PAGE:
The rear of a historic Sheffield city centre building has attracted so much anti-social behaviour it has become ‘dangerous and unhygienic’ for the business and residential tenants who are forced to use it.
A service yard to the rear of Telegraph House on High Street, the former home of the Sheffield Star and Telegraph newspapers, has seen drug taking and dealing, rough sleeping, people rummaging through bins and aggressive and threatening behavior towards tenants.
According to a planning application put in by the building’s owners to fence off the area, there have also been occasions where human faeces and knives have been found, and when the Star visited the area on Tuesday, the yard was filled with human waste.
The planning application, which has recently been approved by Sheffield Council, provides for the area to be secured by two pairs of double metal doors to halfway the height of the entrance, with the rest infilled with a metal mesh.
The decision was approved earlier this month by Sheffield Council on condition that the shutters were powder coated in cream paint matching the walls, in accordance with the details in the heritage statement.
The building - which dates to the beginning of the last century - is Grade II Listed and sits within the city centre conservation area.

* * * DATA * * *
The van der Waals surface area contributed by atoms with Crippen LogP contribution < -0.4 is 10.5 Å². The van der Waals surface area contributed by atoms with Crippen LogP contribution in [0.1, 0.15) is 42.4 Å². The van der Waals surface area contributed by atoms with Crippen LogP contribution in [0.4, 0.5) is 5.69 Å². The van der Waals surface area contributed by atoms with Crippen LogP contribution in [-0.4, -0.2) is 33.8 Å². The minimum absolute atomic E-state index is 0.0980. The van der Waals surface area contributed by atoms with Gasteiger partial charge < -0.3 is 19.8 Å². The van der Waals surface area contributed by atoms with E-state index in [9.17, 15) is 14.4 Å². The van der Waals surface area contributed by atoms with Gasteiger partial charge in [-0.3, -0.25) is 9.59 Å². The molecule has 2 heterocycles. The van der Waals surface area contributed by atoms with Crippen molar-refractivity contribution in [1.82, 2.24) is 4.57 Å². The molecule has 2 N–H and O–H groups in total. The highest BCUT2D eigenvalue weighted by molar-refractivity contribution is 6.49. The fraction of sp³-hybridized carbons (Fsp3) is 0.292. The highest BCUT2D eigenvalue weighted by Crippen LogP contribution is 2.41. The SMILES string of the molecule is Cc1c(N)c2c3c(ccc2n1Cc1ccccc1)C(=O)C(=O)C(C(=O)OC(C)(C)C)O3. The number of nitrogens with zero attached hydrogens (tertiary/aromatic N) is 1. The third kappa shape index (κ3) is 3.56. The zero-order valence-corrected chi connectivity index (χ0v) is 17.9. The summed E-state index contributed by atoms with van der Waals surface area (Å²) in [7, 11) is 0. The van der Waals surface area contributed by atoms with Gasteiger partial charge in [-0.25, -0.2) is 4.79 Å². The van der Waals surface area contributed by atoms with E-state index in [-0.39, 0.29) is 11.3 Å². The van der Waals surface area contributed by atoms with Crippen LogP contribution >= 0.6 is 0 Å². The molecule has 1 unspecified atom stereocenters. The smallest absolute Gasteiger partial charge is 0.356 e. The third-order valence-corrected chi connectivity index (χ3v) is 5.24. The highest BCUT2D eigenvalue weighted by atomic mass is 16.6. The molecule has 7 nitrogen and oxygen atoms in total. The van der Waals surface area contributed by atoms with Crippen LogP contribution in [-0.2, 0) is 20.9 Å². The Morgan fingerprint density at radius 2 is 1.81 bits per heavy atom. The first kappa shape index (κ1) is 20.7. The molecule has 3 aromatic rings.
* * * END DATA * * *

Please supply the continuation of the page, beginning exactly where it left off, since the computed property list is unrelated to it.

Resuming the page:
Councillor Douglas Johnson, Green Party councillor for the city centre ward, said the gates seemed like a ‘sensible solution to a sad problem’.
He said: “The photos clearly show rubbish abandoned by people who have been begging and injecting drugs so it is right that the building’s owners address this issue by improving security and disrupting anti-social behaviour.
“The City Ward councillors spend a lot of time on the issue of begging, homelessness and people with complex needs who congregate in the city centre. We also get regular reports of people using bin stores for bedding down or drug-taking.
“I am also pleased to see they have benefited from the advice from the planning team. It is a listed building so it is still important to fit new doors that are in keeping with the rest of the building, even though it is just a side entrance.”
Coun Johnson also noted that South Yorkshire Police were also supportive of the plan on the basis it would improve security.
The owners of the building were not immediately available for comment.